For the individual, I think the primary myth of love is generated "at home." The relationships between the caregivers, often biological parents but not always, forms a pattern, a structure, which is taught at a very early age and gains much of its power from the total dependence of the infant on those who provide its early sustenance. We learn from our parents; not what they wish us to learn, but what they do, how they act.
Another, later source of mythology is other relationships we encounter - relatives and their marriages, friends and theirs, which have a more personal influence. This can be toward or away from their pattern, however. Much more so than the model of our parents, these relationships are veiwed through a more critical eye - if we thoroughly disapprove of someone or their spouse, their model might become an "anti-myth" in a sense.
Laid on top of this framework, and sometimes starting very early in life too, are the myths hidden in the mass media. Where this used to consist merely of religious stories and fairy tales, and later to an extent literature (popular or profound), in the middle of the 20th century the movies began to exert a strong influence, followed closely and I think now much more strongly by that vast wasteland, television.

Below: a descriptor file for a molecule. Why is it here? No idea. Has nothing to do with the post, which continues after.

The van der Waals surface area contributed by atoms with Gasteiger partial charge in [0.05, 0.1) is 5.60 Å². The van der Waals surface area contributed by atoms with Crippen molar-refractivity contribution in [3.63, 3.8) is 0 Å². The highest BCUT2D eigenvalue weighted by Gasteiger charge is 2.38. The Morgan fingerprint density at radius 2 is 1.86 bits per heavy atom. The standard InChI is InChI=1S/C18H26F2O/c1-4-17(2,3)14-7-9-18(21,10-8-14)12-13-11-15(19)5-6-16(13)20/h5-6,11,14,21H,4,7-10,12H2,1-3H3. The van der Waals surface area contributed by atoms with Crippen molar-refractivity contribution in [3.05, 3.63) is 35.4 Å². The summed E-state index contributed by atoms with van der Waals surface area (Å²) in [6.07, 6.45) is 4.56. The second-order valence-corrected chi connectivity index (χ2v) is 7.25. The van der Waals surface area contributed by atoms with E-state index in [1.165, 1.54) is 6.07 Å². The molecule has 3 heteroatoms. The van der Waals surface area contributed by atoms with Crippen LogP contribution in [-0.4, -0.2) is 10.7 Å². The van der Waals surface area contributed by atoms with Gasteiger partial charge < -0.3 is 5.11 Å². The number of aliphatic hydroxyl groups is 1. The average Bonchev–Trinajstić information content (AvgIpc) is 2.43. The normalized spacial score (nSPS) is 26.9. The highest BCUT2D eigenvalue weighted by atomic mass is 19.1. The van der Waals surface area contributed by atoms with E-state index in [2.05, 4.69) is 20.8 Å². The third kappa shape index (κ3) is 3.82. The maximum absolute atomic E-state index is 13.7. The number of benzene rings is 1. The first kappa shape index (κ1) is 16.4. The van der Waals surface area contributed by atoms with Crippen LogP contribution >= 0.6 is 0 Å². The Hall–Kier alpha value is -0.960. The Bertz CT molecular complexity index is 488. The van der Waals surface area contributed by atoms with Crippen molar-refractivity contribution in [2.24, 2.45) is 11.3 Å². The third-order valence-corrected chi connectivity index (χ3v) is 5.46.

In this little map I have ignored the deeper historical, cultural roots of myths about love. I might try to present how they fit in as I go along, but here in the United States, the culture is so heterogenous that there is very little compelling ancient mythology. It comes up more as a clash of myths that people struggle with than anything, I think.
So what do we have? Before we start carefully examining ourselves and our experiences, there is probably a whole bunch of junk all mixed up in our head about love.
OK, so what is this thing called "love?" Oh boy.
Um, how about a mutual, deep and abiding respect and consideration for another person, combined for the purposes of our discussion with a component of sexual attraction and mutual satisfaction of desire? Will that work for now? I'll fix it if it seems wanting.
So there are two distinct "love" problems immediately attendant upon this notion. Love now, and love later - the terrible, intoxicating high of "falling in love," of the chemistry (and I really mean "chemistry"!) with some new-found heart-throb versus the strong sense of commitment and respect that slowly grows and is earned over years of sharing lifes troubles and joys.